“The short-term impacts of this kerfuffle with the U.S. and China over trade are hard to predict,” Hoffman said. “I think the long-term impacts are very easy to predict and they are all pretty much negative.”
Many industry sectors are voicing concern: farmers and ranchers, chemical companies, semiconductor companies, and manufacturers.
Mostly losers, few winners
A new study by the Trade Partnership lays out what the impacts will be on American jobs, families and the economy. The partnership, which analyzes the impact of trade to improve corporate, industry and national competitiveness, looked at the estimated impacts of actual and threatened tariffs on the U.S. economy and U.S. workers one to three years after they are in effect. Key findings include significant reduction in U.S. GDP and the net loss of millions of U.S. jobs.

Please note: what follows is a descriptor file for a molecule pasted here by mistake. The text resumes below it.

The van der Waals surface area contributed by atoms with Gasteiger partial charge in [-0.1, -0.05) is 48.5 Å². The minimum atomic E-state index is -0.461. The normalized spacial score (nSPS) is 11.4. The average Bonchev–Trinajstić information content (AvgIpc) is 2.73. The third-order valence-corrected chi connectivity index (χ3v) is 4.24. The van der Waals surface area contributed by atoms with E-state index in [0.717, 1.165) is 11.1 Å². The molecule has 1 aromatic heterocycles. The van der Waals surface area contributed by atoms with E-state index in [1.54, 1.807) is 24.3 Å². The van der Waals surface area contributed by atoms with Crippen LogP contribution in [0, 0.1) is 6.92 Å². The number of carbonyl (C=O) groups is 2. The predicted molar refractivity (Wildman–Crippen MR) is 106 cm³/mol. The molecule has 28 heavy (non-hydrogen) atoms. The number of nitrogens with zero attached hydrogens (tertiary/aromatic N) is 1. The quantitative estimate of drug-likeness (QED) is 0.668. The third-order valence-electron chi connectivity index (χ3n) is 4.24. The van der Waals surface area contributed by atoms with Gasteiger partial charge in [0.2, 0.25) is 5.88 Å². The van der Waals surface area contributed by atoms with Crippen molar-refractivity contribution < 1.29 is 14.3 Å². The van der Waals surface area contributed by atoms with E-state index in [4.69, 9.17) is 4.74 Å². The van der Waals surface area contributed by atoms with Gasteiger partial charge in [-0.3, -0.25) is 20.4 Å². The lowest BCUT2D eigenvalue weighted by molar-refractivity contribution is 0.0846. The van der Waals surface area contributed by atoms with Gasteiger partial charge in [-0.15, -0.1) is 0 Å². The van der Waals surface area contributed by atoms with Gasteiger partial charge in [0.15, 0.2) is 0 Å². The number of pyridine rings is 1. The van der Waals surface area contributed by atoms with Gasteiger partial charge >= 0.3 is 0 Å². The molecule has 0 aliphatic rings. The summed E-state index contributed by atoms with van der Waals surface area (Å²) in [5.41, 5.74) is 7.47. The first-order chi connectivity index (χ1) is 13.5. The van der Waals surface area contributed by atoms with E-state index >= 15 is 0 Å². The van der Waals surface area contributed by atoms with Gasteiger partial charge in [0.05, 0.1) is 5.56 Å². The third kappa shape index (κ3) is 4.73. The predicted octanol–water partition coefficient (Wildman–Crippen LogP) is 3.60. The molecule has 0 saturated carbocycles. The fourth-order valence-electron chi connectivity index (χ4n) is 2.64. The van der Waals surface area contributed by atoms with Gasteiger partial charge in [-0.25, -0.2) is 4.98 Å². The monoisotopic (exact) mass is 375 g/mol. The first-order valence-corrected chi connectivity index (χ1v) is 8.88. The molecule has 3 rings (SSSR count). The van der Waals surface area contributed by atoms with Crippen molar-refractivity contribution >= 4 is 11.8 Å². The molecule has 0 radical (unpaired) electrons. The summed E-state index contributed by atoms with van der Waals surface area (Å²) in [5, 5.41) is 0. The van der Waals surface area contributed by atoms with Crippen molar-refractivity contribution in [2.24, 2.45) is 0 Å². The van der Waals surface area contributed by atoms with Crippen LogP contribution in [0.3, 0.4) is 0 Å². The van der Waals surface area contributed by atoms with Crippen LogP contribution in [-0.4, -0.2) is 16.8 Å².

The new round of tariffs, combined with earlier duties from the Trump administration, will cost almost one million jobs — an estimated 934,700 U.S. jobs — and reduce the GDP by 0.37 percent, the analysis shows. The cost to the average American family of four? About $767 annually. Arizona will see a loss of about 18,500 jobs, according to the Trade Partnership analysis.
If the U.S. takes it one step further and implements tariffs on more goods as the president has indicated, those numbers swell dramatically, the study shows.
President Trump downplays fears
Trump downplayed any fears, touting the breakdown as a partisan play on China’s part.